Now al-Ani is a commander in the Islamic State group, said Omran, who rose to become a major general in the Iraqi army and now commands its 5th Division fighting IS.
He kept track of his former comrade through Iraq’s tribal networks and intelligence gathered by the government’s main counter terrorism service, of which he is a member.
One of the most prominent former Iraqi Army generals within ISIS was Abu Muslim al-Turkmani (left) who led the terrorists’ operations in Iraq until he was killed in an American airstrike last November. Abu Ayman al-Iraqi (right), a former colonel in Iraqi Air Force intelligence now plays a leading role in ISIS’ military council
They have been put in charge of intelligence-gathering, spying on the Iraqi forces as well as maintaining and upgrading weapons and trying to develop a chemical weapons program.
Patrick Skinner, a former CIA case officer who has served in Iraq, said Saddam-era military and intelligence officers were a ‘necessary ingredient’ in the Islamic State group’s stunning battlefield successes last year, accounting for its transformation from a ‘terrorist organization to a proto-state.’
‘Their military successes last year were not terrorist, they were military successes,’ said Skinner, now director of special projects for The Soufan Group, a private strategic intelligence services firm.
The group’s second-in-command, al-Baghdadi’s deputy, is a former Saddam-era army major, Saud Mohsen Hassan, known by the pseudonyms Abu Mutazz and Abu Muslim al-Turkmani, according to the intelligence chief.
Hassan also goes by Fadel al-Hayali, a fake name he used before the fall of Saddam, the intelligence chief, who spoke under the condition of anonymity to The Associated Press.
Targeted: Abu Abdulrahman al-Bilawi (left) – who had been the head of Baghdadi’s four man military council – was killed by a coalition warplane last year. Another militant reportedly killed in an airstrike was Abu Hajar Al-Sufi (right) who had been one of Baghdadi’s most trusted advisers on the Shura Council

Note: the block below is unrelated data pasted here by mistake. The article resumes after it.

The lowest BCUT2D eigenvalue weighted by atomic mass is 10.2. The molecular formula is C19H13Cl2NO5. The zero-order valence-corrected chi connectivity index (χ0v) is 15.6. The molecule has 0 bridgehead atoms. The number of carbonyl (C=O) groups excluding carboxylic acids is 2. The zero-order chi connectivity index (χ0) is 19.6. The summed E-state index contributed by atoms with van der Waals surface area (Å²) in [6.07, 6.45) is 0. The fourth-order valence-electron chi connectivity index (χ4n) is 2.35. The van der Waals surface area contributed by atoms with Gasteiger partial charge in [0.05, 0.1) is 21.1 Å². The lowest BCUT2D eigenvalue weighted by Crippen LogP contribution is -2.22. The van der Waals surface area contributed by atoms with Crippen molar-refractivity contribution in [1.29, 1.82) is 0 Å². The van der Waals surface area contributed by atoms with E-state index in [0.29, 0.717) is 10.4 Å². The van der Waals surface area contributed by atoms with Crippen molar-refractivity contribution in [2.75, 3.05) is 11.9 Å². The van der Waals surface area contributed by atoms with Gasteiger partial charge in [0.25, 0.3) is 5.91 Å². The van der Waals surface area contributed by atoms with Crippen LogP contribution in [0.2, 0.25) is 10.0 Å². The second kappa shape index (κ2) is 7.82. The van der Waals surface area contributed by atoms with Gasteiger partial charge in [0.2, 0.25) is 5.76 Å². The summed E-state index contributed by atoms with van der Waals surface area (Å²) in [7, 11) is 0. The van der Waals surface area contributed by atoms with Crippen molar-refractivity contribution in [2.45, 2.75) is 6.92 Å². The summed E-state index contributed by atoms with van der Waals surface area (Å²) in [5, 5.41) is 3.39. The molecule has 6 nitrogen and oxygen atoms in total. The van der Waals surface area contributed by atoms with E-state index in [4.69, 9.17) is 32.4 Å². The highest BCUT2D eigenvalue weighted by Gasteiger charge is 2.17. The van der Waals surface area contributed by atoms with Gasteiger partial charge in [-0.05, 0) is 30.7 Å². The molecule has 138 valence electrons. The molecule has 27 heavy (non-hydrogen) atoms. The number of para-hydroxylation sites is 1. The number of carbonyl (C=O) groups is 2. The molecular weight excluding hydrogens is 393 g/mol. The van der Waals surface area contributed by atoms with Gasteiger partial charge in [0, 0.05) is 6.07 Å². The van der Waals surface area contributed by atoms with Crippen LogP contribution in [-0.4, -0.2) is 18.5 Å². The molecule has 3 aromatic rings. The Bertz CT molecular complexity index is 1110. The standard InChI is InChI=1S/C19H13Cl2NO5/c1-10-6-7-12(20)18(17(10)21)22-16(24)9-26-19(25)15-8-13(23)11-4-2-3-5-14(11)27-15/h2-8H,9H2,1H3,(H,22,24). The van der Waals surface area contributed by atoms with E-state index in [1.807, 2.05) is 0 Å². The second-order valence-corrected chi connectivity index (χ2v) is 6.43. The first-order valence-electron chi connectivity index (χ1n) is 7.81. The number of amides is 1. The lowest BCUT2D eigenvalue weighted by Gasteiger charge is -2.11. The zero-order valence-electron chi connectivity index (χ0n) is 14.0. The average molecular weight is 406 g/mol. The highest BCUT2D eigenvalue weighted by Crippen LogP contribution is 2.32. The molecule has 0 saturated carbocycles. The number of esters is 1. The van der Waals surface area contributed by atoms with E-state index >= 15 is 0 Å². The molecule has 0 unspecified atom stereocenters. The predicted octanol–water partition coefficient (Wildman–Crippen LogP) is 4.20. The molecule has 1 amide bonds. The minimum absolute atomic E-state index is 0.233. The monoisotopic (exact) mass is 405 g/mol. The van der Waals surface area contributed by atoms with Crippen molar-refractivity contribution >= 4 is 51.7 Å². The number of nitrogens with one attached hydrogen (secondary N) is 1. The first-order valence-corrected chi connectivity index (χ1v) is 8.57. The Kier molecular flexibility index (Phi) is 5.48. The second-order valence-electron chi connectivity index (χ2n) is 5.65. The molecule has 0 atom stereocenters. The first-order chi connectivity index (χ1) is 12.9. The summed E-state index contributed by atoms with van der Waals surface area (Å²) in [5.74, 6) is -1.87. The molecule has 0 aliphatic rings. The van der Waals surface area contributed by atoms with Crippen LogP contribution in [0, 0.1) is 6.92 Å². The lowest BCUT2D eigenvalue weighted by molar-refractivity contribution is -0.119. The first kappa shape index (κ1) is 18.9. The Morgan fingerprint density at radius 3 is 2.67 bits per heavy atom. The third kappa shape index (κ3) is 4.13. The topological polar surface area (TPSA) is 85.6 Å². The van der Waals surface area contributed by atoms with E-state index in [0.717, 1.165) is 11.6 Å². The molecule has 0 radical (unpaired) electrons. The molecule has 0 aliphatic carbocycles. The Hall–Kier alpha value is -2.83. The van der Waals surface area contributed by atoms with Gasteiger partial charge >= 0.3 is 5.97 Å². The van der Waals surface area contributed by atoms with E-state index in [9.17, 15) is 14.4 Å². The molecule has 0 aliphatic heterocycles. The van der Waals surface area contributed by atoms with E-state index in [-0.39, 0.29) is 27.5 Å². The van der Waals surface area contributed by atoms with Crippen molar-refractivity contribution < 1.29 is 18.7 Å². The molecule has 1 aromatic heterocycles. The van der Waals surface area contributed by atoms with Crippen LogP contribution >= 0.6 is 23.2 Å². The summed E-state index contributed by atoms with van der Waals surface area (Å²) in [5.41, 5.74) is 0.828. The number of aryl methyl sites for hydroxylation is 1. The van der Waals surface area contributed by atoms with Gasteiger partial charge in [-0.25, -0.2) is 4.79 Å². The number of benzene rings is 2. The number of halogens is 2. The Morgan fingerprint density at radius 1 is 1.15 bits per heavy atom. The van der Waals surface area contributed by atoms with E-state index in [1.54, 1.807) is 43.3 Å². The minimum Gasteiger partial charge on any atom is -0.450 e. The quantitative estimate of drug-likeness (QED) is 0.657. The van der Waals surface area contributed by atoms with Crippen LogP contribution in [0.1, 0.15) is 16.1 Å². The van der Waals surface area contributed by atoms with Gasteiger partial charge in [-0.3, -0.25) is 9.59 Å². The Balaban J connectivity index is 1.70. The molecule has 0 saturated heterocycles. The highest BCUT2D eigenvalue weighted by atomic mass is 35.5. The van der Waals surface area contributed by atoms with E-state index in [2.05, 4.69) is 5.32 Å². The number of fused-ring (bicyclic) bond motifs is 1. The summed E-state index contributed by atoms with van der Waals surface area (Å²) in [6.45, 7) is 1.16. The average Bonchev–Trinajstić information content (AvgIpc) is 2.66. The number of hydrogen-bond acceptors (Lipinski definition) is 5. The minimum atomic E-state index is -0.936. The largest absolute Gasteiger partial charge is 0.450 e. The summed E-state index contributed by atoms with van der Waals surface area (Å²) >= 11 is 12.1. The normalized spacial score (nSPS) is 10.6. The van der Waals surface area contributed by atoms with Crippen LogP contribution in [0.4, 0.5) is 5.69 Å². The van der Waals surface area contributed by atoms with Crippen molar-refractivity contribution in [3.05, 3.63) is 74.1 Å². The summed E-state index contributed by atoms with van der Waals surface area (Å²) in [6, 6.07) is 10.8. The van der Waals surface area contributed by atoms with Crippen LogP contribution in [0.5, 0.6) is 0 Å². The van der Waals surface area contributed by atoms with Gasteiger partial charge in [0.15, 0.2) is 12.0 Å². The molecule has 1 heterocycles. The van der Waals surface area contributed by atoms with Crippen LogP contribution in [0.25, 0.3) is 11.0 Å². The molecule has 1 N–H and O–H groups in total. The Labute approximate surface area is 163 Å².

US soldiers and Iraqi civilians pull down a statue of Saddam Hussein at the start of the 2003 Iraq War
ISIS’s strength of ideology in vowing to maintain an Islamic state governed by Shari’ah law, has attracted considerable support from Islamists
During the 2000s, Hassan was imprisoned in the notorious U.S.-run Bucca prison camp, the main detention center for members of the Sunni insurgency, where al-Baghdadi also was held.
The prison was a significant incubator for the Islamic State group, bringing militants like al-Baghdadi into contact with former Saddam officers, including members of special forces, the elite Republican Guard and the paramilitary force called Fedayeen.
In Bucca’s Ward 6, al-Baghdadi gave sermons and Hassan emerged as an effective organizer, leading strikes by the prisoners to gain concessions from their American jailers, the intelligence chief said.
Former Bucca prisoners are now throughout the IS leadership. Among them is Abu Alaa al-Afari, a veteran Iraqi militant who was once with al-Qaida and now serves as the head of IS’s ‘Beit al-Mal,’ or treasury, according to a chart of what is believed to be the group’s hierarchy provided to the AP by the intelligence chief.
Al-Baghdadi has drawn these trusted comrades even closer after he was wounded in an airstrike earlier this year, the intelligence chief said.